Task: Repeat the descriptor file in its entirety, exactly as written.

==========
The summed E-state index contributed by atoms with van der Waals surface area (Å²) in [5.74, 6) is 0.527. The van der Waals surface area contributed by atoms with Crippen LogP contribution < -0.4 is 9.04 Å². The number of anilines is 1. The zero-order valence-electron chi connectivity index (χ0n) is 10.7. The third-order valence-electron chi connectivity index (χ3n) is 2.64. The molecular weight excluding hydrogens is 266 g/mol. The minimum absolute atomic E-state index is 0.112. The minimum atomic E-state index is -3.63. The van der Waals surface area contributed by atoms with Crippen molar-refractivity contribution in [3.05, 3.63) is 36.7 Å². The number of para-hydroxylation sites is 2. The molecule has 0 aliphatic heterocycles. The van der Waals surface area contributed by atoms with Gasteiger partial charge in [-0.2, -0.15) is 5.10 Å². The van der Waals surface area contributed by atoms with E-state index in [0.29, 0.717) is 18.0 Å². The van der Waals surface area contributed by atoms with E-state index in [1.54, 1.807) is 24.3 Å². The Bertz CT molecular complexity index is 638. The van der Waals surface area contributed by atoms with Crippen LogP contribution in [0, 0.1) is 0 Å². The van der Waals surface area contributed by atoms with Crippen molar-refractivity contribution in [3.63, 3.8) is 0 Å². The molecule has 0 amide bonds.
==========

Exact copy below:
The summed E-state index contributed by atoms with van der Waals surface area (Å²) in [5.74, 6) is 0.527. The van der Waals surface area contributed by atoms with Crippen LogP contribution < -0.4 is 9.04 Å². The number of anilines is 1. The zero-order valence-electron chi connectivity index (χ0n) is 10.7. The third-order valence-electron chi connectivity index (χ3n) is 2.64. The molecular weight excluding hydrogens is 266 g/mol. The minimum absolute atomic E-state index is 0.112. The minimum atomic E-state index is -3.63. The van der Waals surface area contributed by atoms with Crippen molar-refractivity contribution in [3.05, 3.63) is 36.7 Å². The number of para-hydroxylation sites is 2. The molecule has 0 aliphatic heterocycles. The van der Waals surface area contributed by atoms with Gasteiger partial charge in [-0.2, -0.15) is 5.10 Å². The van der Waals surface area contributed by atoms with E-state index in [0.29, 0.717) is 18.0 Å². The van der Waals surface area contributed by atoms with E-state index in [1.54, 1.807) is 24.3 Å². The Bertz CT molecular complexity index is 638. The van der Waals surface area contributed by atoms with Crippen LogP contribution in [0, 0.1) is 0 Å². The van der Waals surface area contributed by atoms with Crippen molar-refractivity contribution in [3.63, 3.8) is 0 Å². The molecule has 0 amide bonds.